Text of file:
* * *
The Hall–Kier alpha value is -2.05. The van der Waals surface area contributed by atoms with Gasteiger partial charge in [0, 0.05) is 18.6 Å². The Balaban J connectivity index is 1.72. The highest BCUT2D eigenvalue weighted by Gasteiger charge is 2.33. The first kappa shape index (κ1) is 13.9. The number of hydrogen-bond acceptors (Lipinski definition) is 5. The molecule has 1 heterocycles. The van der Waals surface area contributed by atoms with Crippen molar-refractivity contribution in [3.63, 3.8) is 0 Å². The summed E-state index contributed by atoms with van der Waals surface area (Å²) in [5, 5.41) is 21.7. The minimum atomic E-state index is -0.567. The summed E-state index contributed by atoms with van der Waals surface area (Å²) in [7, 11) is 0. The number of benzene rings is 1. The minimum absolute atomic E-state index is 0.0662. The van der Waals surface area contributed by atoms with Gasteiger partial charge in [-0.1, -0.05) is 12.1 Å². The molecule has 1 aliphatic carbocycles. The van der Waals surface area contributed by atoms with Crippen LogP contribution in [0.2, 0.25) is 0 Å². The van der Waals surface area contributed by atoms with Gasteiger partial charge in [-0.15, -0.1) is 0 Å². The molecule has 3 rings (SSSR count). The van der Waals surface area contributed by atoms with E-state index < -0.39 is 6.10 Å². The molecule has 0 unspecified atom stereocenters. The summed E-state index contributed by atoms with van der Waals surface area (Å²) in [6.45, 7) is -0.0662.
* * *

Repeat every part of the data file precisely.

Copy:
The Hall–Kier alpha value is -2.05. The van der Waals surface area contributed by atoms with Gasteiger partial charge in [0, 0.05) is 18.6 Å². The Balaban J connectivity index is 1.72. The highest BCUT2D eigenvalue weighted by Gasteiger charge is 2.33. The first kappa shape index (κ1) is 13.9. The number of hydrogen-bond acceptors (Lipinski definition) is 5. The molecule has 1 heterocycles. The van der Waals surface area contributed by atoms with Crippen molar-refractivity contribution in [3.63, 3.8) is 0 Å². The summed E-state index contributed by atoms with van der Waals surface area (Å²) in [5, 5.41) is 21.7. The minimum atomic E-state index is -0.567. The summed E-state index contributed by atoms with van der Waals surface area (Å²) in [7, 11) is 0. The number of benzene rings is 1. The minimum absolute atomic E-state index is 0.0662. The van der Waals surface area contributed by atoms with Gasteiger partial charge in [-0.1, -0.05) is 12.1 Å². The molecule has 1 aliphatic carbocycles. The van der Waals surface area contributed by atoms with Crippen LogP contribution in [0.2, 0.25) is 0 Å². The van der Waals surface area contributed by atoms with Gasteiger partial charge in [-0.15, -0.1) is 0 Å². The molecule has 3 rings (SSSR count). The van der Waals surface area contributed by atoms with E-state index < -0.39 is 6.10 Å². The molecule has 0 unspecified atom stereocenters. The summed E-state index contributed by atoms with van der Waals surface area (Å²) in [6.45, 7) is -0.0662.